This collaborative model centers the incorporation of community input into the decision-making process and the creation of channels through which community members can take ownership of the results. It encourages community members to actively participate in all stages of the process, from planning to implementation and review.
Furthermore, co-creation promotes the forging of partnerships with various local organizations, businesses, and other stakeholders. Such alliances enable the pooling of expertise, resources, and capacities, enhancing the potential for effective, sustainable outcomes. By fostering shared ownership of the process and its results, co-creation can lead to solutions that are more tailored to the community’s needs, promoting long-term engagement and investment in the community’s future.
One co-creation method municipalities have recently employed is participatory budgeting. Participatory budgeting is a democratic process by which members of a community ultimately decide how to spend part of a public budget. Participatory budgeting (PB) started in Brazil in 1989 and has since been implemented in over 7,000 cities around the world. Durham, North Carolina started its PB program in 2018 and is embarking on its third cycle. Durham’s PB cycle has five steps: idea collection, proposal development, vetting, voting, and implementation and evaluation.
3. Design Inclusive Entry Points
Creating inclusive entry points is a critical factor for boosting participation in community engagement initiatives. This involves deliberately designing engagement strategies to prioritize inclusivity and being mindful of not unintentionally constructing barriers. Providing the right resources, information, and access to community members empowers them to transition from passively attending meetings to actively contributing to the engagement process.
The goal is to facilitate their full participation in discussions, decision-making, and implementation of strategies, thereby fostering a sense of ownership and belonging within the community and initiative.
Equally important is the use of easily understandable language, eliminating unnecessary jargon that could deter involvement or lead to confusion. Accessible communication opens the process to a broader range of participants, ensuring diverse voices are heard and included. Moreover, establishing pathways for knowledge-sharing with community leaders is vital. This can be achieved by setting up regular meetings or opportunities to interact, offering educational resources, and establishing mentorship programs. It’s about guiding and fostering active community involvement, instead of merely inviting people into unfamiliar spaces.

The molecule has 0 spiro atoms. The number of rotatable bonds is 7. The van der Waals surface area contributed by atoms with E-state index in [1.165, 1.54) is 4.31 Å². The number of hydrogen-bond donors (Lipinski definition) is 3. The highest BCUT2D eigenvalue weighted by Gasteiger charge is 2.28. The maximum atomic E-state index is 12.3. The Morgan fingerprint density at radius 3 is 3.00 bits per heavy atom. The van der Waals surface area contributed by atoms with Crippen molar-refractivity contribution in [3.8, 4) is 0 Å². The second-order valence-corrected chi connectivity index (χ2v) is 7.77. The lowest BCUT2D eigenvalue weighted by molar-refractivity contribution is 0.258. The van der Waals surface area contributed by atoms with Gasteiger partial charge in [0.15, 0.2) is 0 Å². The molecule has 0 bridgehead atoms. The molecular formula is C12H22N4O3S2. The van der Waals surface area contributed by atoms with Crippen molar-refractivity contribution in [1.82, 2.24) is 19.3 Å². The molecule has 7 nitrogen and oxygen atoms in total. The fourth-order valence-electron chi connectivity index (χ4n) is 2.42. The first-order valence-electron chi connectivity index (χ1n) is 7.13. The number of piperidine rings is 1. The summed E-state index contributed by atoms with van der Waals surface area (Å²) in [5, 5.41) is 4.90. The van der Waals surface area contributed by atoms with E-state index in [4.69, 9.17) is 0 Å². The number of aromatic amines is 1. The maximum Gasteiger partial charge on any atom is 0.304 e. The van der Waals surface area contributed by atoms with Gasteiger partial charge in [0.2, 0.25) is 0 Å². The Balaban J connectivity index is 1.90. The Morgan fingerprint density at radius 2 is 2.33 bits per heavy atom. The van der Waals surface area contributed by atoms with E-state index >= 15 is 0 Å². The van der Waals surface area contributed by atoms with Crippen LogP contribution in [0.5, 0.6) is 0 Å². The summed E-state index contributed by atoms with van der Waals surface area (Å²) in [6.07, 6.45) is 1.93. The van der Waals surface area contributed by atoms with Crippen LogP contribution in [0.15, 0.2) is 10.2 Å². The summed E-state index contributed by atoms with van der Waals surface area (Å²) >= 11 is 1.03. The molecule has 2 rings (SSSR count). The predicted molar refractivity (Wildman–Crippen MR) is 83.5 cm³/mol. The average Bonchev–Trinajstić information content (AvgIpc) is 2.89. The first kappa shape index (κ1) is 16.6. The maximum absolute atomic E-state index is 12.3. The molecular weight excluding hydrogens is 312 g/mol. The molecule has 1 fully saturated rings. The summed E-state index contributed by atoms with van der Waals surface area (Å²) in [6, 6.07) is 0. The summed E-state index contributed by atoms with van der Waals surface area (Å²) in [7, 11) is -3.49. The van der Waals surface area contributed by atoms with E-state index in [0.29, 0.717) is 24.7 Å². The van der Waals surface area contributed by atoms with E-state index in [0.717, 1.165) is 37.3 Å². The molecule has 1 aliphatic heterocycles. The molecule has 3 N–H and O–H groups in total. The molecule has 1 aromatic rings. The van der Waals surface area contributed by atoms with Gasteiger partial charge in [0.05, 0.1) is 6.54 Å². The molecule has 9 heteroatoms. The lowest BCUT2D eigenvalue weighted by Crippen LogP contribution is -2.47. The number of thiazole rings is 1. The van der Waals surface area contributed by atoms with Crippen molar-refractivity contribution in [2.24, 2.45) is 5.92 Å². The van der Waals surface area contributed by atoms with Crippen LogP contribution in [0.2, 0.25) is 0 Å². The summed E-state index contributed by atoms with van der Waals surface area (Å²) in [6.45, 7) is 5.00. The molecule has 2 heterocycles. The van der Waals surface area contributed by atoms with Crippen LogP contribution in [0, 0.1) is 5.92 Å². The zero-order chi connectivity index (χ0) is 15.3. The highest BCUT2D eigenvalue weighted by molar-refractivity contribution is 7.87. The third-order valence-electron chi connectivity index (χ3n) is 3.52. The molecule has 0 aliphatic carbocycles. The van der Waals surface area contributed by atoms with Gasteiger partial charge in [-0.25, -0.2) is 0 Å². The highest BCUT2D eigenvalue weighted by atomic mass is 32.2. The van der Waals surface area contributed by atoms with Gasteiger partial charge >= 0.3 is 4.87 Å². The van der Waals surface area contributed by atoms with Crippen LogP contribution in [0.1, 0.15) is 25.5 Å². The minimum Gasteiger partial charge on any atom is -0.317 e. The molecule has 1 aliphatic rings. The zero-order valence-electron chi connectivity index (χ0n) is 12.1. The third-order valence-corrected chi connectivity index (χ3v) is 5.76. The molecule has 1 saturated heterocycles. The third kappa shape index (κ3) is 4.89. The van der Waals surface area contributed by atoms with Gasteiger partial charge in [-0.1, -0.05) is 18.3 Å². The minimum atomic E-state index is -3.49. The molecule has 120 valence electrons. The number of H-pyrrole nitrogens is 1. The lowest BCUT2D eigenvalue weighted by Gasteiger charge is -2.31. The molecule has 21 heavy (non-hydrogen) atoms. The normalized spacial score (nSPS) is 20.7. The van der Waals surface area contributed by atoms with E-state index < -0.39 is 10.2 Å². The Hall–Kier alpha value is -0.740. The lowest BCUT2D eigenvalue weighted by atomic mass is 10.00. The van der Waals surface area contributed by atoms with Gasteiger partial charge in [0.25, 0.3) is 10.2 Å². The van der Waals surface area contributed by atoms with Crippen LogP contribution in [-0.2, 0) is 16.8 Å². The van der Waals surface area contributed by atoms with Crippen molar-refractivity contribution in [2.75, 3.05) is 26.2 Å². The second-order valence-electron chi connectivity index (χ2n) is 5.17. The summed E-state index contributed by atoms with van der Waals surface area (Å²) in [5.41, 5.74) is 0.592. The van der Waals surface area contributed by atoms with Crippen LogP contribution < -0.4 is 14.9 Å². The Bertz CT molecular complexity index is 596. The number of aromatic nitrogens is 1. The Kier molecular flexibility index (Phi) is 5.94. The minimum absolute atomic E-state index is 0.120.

To inform its Community Health Improvement Plan for 2023-2027, the Allegheny County Health Department (ACHD) in Pennsylvania conducted a robust community engagement campaign to learn about resident health concerns and priorities.
The plan was first informed by a community health assessment survey that aimed to gather resident priorities related to health. The survey was launched in 2019 and gathered information from 4,000 residents. When COVID-19 struck, the ACHD paused work on the plan in order to gather more information on rapidly changing health priorities. The ACHD launched a second survey in 2021 and gathered information from more than 2,000 residents.
At the same time, ACHD collected existing health data on county residents focused on identified priority areas such as access, chronic health behaviors, mental health, and substance use. Starting in 2022, ACHD and Fourth Economy conducted virtual listening sessions where 245 community members shared concerns and identified areas needing improvement. Concurrently, ACHD offered a survey that gave people unable to attend the virtual listening sessions the chance to share feedback, to which 400 residents responded. This data collection and community input informed the resulting plan containing goals, objectives, and metrics for a healthier Allegheny.
4. Be Transparent
Transparency mandates providing clear and comprehensible information about the decision-making process, including timelines and outcomes. It necessitates an open environment where program leaders explicitly share objectives of the engagement, the stakeholders involved, and the potential consequences of the decisions made. Transparency extends beyond mere communication; it implies a commitment to honesty and integrity, ensuring that all actions are ethical, unbiased, and in a community’s best interest.